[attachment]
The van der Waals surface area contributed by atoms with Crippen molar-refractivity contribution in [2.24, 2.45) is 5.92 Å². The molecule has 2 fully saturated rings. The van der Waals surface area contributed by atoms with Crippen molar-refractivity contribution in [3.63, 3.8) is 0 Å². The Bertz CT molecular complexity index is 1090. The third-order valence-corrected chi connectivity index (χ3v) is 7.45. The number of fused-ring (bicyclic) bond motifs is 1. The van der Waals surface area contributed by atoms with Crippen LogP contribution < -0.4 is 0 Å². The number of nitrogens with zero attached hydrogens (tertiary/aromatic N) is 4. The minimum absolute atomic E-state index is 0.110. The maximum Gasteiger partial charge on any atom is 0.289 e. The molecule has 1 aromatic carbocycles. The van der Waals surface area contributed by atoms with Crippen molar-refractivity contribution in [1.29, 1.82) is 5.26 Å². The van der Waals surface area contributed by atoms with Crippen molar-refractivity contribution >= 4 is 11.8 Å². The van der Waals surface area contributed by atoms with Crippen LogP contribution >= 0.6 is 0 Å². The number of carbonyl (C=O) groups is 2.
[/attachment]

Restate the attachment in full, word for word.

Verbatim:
The van der Waals surface area contributed by atoms with Crippen molar-refractivity contribution in [2.24, 2.45) is 5.92 Å². The molecule has 2 fully saturated rings. The van der Waals surface area contributed by atoms with Crippen molar-refractivity contribution in [3.63, 3.8) is 0 Å². The Bertz CT molecular complexity index is 1090. The third-order valence-corrected chi connectivity index (χ3v) is 7.45. The number of fused-ring (bicyclic) bond motifs is 1. The van der Waals surface area contributed by atoms with Crippen LogP contribution < -0.4 is 0 Å². The number of nitrogens with zero attached hydrogens (tertiary/aromatic N) is 4. The minimum absolute atomic E-state index is 0.110. The maximum Gasteiger partial charge on any atom is 0.289 e. The molecule has 1 aromatic carbocycles. The van der Waals surface area contributed by atoms with Crippen molar-refractivity contribution in [1.29, 1.82) is 5.26 Å². The van der Waals surface area contributed by atoms with Crippen molar-refractivity contribution >= 4 is 11.8 Å². The van der Waals surface area contributed by atoms with Crippen LogP contribution >= 0.6 is 0 Å². The number of carbonyl (C=O) groups is 2.